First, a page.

US Treasury Secretary John Snow has defended a secret programme which has been tracking international money transactions for nearly five years.
Tens of thousands of transactions were scrutinised
"This programme is an effective weapon in the larger war on terror," he said.
The scheme, which has sifted huge amounts of data from an international banking consortium, was revealed by the New York Times newspaper on Friday.
The US treasury says the programme was strictly confined to the records of suspected foreign terrorists.
Although there is no direct connection, the programme has echoes of a recently revealed US surveillance programme in which millions of international and domestic phone calls and e-mails were monitored, correspondents say.
They say that although the US government insists it acted on a firm legal footing, this programme is likely to elicit similar charges of enfringement of civil liberties.
"This programme is making a real difference," Mr Snow said. "It works. It's based on appropriate legal authorities, it has built-in safeguards and controls."
He said the treasury was using "the tools that Congress has given us to follow the flow of terrorist money".
"These flows ... lead to the terrorists themselves," he said.
The financial tracking scheme began in the aftermath of the 11 September 2001 attacks on the US using emergency powers invoked by President George W Bush, the New York Times revealed.
The newspaper spoke to some 20 anonymous current or former government officials or industry executives.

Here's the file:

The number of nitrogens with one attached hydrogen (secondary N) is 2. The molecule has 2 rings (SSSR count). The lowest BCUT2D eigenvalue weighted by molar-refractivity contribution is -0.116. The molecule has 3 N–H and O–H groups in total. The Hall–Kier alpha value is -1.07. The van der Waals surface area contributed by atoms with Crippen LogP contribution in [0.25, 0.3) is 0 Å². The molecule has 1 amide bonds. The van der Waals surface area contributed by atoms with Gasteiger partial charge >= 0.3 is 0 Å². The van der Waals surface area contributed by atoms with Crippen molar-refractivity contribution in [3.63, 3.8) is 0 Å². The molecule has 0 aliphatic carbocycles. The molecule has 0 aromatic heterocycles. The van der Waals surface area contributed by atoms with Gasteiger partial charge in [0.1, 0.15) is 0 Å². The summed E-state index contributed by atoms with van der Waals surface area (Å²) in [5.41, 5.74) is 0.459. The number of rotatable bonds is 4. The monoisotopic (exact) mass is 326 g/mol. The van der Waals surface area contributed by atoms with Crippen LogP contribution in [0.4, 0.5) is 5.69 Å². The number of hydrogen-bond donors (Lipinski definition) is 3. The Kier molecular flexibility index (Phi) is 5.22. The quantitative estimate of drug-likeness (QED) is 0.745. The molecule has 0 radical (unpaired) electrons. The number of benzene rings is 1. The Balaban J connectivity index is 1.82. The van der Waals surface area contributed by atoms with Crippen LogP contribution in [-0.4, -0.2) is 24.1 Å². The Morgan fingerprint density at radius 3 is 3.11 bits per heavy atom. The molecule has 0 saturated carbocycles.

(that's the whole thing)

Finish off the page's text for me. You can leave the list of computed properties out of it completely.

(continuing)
The government used powers of administrative subpoena to compel the Brussels-based banking co-operative, Swift, to open its records.
Swift - the Society for Worldwide Interbank Financial Telecommunication - links about 7,800 financial institutions around the world, including virtually every major bank and brokerage.
It provides banks with instructions on how to transfer funds - instructions which include information on the individuals sending money and the amount of money sent.
The treasury department said it had carried out "tens or hundreds" of thousands of name searches on the data.
Mr Snow said the programme had been implemented in a "highly responsible" manner, with corporate and external auditors observing the process.
In a statement on its website, Swift said: "Swift takes its role as a key infrastructure of the international financial system very seriously and co-operates with authorities to prevent illegal uses of the international financial system. Where required, Swift has to comply with valid subpoenas...
Messenger on fire
Officials quoted by the newspaper said the programme had helped in the capture of Hambali, blamed for a string of bombings across South East Asia.
But some expressed reservations, suggesting it was inappropriate for an urgent, apparently temporary programme to remain in operation for years without formal or congressional authorisation.
Others familiar with the programme told the paper they believed it exploited a "grey area" in the law.
Meanwhile, the New York Times came under fire from the White House for revealing the programme.
"We are disappointed that once again the New York Times has chosen to expose a classified programme that is working to protect Americans," said spokeswoman Dana Perino.
But the newspaper's executive editor Bill Keller said: "We remain convinced that the administration's extraordinary access to this vast repository of international financial data, however carefully targeted use of it may be, is a matter of public interest."